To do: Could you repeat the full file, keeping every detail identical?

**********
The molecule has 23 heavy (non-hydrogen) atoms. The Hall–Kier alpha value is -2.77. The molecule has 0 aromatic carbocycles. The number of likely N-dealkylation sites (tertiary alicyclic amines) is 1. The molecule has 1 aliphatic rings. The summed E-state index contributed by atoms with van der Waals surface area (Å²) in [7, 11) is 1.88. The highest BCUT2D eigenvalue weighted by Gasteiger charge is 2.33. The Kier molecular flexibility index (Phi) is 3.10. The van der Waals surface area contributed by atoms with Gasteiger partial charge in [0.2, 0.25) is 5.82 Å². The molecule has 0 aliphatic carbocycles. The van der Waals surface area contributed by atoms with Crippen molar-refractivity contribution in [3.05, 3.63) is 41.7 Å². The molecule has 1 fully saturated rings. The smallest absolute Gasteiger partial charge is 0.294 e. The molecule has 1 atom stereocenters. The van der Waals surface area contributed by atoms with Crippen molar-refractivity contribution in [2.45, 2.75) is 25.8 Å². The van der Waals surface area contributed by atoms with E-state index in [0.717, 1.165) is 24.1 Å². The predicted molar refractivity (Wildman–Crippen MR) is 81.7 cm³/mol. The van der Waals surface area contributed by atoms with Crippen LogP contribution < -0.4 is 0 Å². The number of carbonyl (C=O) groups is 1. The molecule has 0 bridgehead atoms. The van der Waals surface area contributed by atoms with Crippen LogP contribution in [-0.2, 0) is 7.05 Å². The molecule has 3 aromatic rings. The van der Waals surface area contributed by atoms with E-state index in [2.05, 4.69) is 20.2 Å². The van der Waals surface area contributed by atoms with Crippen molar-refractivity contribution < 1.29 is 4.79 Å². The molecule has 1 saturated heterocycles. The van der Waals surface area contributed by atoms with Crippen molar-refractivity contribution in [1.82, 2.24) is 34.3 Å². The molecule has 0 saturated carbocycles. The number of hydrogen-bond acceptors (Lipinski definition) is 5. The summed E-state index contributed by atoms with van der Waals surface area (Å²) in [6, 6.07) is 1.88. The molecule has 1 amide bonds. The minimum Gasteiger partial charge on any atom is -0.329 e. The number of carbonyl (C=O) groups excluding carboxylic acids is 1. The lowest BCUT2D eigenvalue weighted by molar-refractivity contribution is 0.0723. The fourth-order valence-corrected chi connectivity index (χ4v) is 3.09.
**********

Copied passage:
The molecule has 23 heavy (non-hydrogen) atoms. The Hall–Kier alpha value is -2.77. The molecule has 0 aromatic carbocycles. The number of likely N-dealkylation sites (tertiary alicyclic amines) is 1. The molecule has 1 aliphatic rings. The summed E-state index contributed by atoms with van der Waals surface area (Å²) in [7, 11) is 1.88. The highest BCUT2D eigenvalue weighted by Gasteiger charge is 2.33. The Kier molecular flexibility index (Phi) is 3.10. The van der Waals surface area contributed by atoms with Gasteiger partial charge in [0.2, 0.25) is 5.82 Å². The molecule has 0 aliphatic carbocycles. The van der Waals surface area contributed by atoms with Crippen molar-refractivity contribution in [3.05, 3.63) is 41.7 Å². The molecule has 1 fully saturated rings. The smallest absolute Gasteiger partial charge is 0.294 e. The molecule has 1 atom stereocenters. The van der Waals surface area contributed by atoms with Crippen molar-refractivity contribution in [2.45, 2.75) is 25.8 Å². The van der Waals surface area contributed by atoms with E-state index in [0.717, 1.165) is 24.1 Å². The predicted molar refractivity (Wildman–Crippen MR) is 81.7 cm³/mol. The van der Waals surface area contributed by atoms with Crippen LogP contribution < -0.4 is 0 Å². The number of carbonyl (C=O) groups is 1. The molecule has 0 bridgehead atoms. The van der Waals surface area contributed by atoms with Crippen LogP contribution in [-0.2, 0) is 7.05 Å². The molecule has 3 aromatic rings. The van der Waals surface area contributed by atoms with E-state index in [2.05, 4.69) is 20.2 Å². The van der Waals surface area contributed by atoms with Crippen molar-refractivity contribution < 1.29 is 4.79 Å². The molecule has 1 saturated heterocycles. The van der Waals surface area contributed by atoms with Crippen molar-refractivity contribution in [1.82, 2.24) is 34.3 Å². The molecule has 0 saturated carbocycles. The number of hydrogen-bond acceptors (Lipinski definition) is 5. The summed E-state index contributed by atoms with van der Waals surface area (Å²) in [6, 6.07) is 1.88. The molecule has 1 amide bonds. The minimum Gasteiger partial charge on any atom is -0.329 e. The number of carbonyl (C=O) groups excluding carboxylic acids is 1. The lowest BCUT2D eigenvalue weighted by molar-refractivity contribution is 0.0723. The fourth-order valence-corrected chi connectivity index (χ4v) is 3.09.